Clean Monday

“Clean Monday” is a term I had never heard until a couple of weeks ago.  I was researching “Lent” itself when I ran across it.

Why was I rethinking Lent?  I don’t really know.  Suddenly I found myself wondering about the scriptural basis for it.  Perhaps it had something to do with my giving up T.J. Maxx for Lent.  The temptation lies right across the street from “my” Walgreens, so maybe I decided I had inflicted constraints upon my own self that even God would not require.

At any rate, I found that “Lent” simply means “spring” and was really instituted by the early church as a loose connection to Jesus’ forty days of temptation in the wilderness.  I also discovered that the name “Easter” really comes from worship of a pagan goddess, causing many people to prefer “Resurrection Sunday” instead.  (Thus far, even having found an “out,” I have stood by my original commitment, which, I have to say, has been a good thing.)

Back to the topic at hand.  I like “Clean Monday.”  Apparently, when I first ran across it online, someone had misrepresented it altogether, referring to it as the day Jesus cleansed the temple of the merchants and moneychangers.  Hmm . . . according to scripture, that would be a good term for this day of Holy Week.  So I ran with it (even though subsequent research produced the very different definition as the beginning of Greek Orthodox Lent).  Some scholarly person will have to enlighten me.  (I have never claimed to be a scholar, only a questioner/seeker/observer/etc.)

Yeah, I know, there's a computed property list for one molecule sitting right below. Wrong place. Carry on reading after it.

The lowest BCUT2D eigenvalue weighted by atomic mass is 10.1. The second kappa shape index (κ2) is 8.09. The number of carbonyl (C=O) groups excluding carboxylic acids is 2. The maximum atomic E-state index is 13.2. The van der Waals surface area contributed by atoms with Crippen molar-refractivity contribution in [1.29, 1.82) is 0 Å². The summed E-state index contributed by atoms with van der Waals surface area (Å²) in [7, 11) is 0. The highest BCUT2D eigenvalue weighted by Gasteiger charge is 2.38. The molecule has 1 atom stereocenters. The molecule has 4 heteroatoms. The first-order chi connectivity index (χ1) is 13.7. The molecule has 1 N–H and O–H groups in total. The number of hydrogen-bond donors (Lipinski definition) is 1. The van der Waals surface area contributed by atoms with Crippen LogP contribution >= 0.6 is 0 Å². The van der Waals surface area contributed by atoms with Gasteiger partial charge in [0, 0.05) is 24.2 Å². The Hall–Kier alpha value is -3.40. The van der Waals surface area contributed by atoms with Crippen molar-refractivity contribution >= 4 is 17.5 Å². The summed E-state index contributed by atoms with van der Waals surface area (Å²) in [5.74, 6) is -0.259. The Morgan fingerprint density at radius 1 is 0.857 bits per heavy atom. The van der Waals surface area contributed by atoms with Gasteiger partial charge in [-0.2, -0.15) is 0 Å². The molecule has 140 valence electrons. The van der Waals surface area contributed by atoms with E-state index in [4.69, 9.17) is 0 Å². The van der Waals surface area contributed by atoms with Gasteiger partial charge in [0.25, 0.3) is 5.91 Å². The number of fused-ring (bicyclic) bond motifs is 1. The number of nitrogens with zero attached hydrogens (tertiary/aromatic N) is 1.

In the meantime, I am choosing to think of today as “Clean Monday.”  The day after Palm Sunday, Jesus went up to the temple.  What He found there disgusted Him.  Moneychangers and dove-sellers taking advantage of folks.  He drove them out and overturned tables and benches.  He would not allow people to carry their “merch” through the temple courts.  According to Mark 11:17,  He said, “Is it not written: ‘My house will be called a house of prayer for all nations?’  But you have made it a ‘den of robbers.’ ”

“Written”?  Written where?  My handy-dandy notes at the bottom of the page inform me that Isaiah 56:7 assured godly non-Jews that they would be allowed to worship God in the temple.  By allowing the court of the Gentiles (one of several “outer courts”) to become a noisy, smelly marketplace, the religious leaders were interfering with God’s provision.  They were not only taking advantage of out-of-towners who needed to exchange money and purchase offerings, but they were also robbing the temple of its sanctity.  Also, apparently people were using these courts as a shortcut between the city and The Mount of Olives.  No wonder He was angry!

“For all nations.”  I guess this phrase has escaped my notice until now.  Jesus was upset because the court of the Gentiles had been defiled.  He was cleansing the temple on behalf of “all nations.”  I love that.  He, not we, invented the term “inclusive.”  Thanks be to God!

Perhaps today I should allow Jesus to cleanse my very own “temple” of some things that corrupt it, like materialism and shortcuts.  Maybe my misinterpretation of “Clean Monday” is not so bad after all.

“For we are the temple of the living God” (2 Corinthians 6:16b).

Note to readers:  Please enlighten me.  I welcome any info on “Clean Monday.”  I had never heard of this until now.

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About Jan Hamlett

Exploring faith outside the safety of Sunday
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2 Responses to Clean Monday

  1. Jan Golden says:

    Hmmmm. …As usual, the chick gives me much too think about. I would do well to do a major cleaning in my own temple! Thanks for making me conscious of the importance of Holy Week and, especially “clean Monday”. Happy Easter, Churchyard Chick!

    • Jan Hamlett says:

      Hey Jan, thanks for reading and responding. Glad you liked “Clean Monday.” I actually found this term just after deciding that Monday would be the day I would designate to “clean something” as part of trying to discipline myself a bit more. Little did I know that it would be me! 🙂

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